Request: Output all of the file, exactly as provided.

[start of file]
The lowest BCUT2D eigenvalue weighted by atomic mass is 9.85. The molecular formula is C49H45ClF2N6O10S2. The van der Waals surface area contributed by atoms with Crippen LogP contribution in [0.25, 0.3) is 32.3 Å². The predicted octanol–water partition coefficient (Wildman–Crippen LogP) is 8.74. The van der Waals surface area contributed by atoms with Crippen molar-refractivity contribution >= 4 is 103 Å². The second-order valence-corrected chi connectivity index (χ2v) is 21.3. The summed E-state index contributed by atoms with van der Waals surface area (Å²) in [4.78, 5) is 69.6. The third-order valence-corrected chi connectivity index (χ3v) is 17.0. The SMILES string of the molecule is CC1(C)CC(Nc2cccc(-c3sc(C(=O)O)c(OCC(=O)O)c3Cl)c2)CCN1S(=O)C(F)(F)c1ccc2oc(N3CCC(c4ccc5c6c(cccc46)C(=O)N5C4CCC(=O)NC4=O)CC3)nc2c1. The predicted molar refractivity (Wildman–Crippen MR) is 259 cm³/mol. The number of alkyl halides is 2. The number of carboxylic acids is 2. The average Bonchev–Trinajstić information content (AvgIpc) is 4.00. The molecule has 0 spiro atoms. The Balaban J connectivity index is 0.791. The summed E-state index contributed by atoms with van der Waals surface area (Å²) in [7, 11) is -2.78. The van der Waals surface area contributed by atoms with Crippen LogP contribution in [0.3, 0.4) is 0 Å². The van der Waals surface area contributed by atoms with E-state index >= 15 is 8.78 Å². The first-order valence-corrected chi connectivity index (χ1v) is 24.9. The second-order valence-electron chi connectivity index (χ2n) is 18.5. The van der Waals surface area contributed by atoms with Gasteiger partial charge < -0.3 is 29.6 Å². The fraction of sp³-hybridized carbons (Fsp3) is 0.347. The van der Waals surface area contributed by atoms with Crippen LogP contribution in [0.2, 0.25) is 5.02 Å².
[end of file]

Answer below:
The lowest BCUT2D eigenvalue weighted by atomic mass is 9.85. The molecular formula is C49H45ClF2N6O10S2. The van der Waals surface area contributed by atoms with Crippen LogP contribution in [0.25, 0.3) is 32.3 Å². The predicted octanol–water partition coefficient (Wildman–Crippen LogP) is 8.74. The van der Waals surface area contributed by atoms with Crippen molar-refractivity contribution >= 4 is 103 Å². The second-order valence-corrected chi connectivity index (χ2v) is 21.3. The summed E-state index contributed by atoms with van der Waals surface area (Å²) in [4.78, 5) is 69.6. The third-order valence-corrected chi connectivity index (χ3v) is 17.0. The SMILES string of the molecule is CC1(C)CC(Nc2cccc(-c3sc(C(=O)O)c(OCC(=O)O)c3Cl)c2)CCN1S(=O)C(F)(F)c1ccc2oc(N3CCC(c4ccc5c6c(cccc46)C(=O)N5C4CCC(=O)NC4=O)CC3)nc2c1. The predicted molar refractivity (Wildman–Crippen MR) is 259 cm³/mol. The number of alkyl halides is 2. The number of carboxylic acids is 2. The average Bonchev–Trinajstić information content (AvgIpc) is 4.00. The molecule has 0 spiro atoms. The Balaban J connectivity index is 0.791. The summed E-state index contributed by atoms with van der Waals surface area (Å²) in [7, 11) is -2.78. The van der Waals surface area contributed by atoms with Crippen LogP contribution in [0.3, 0.4) is 0 Å². The van der Waals surface area contributed by atoms with E-state index >= 15 is 8.78 Å². The first-order valence-corrected chi connectivity index (χ1v) is 24.9. The second-order valence-electron chi connectivity index (χ2n) is 18.5. The van der Waals surface area contributed by atoms with Gasteiger partial charge < -0.3 is 29.6 Å². The fraction of sp³-hybridized carbons (Fsp3) is 0.347. The van der Waals surface area contributed by atoms with Crippen LogP contribution in [0.2, 0.25) is 5.02 Å².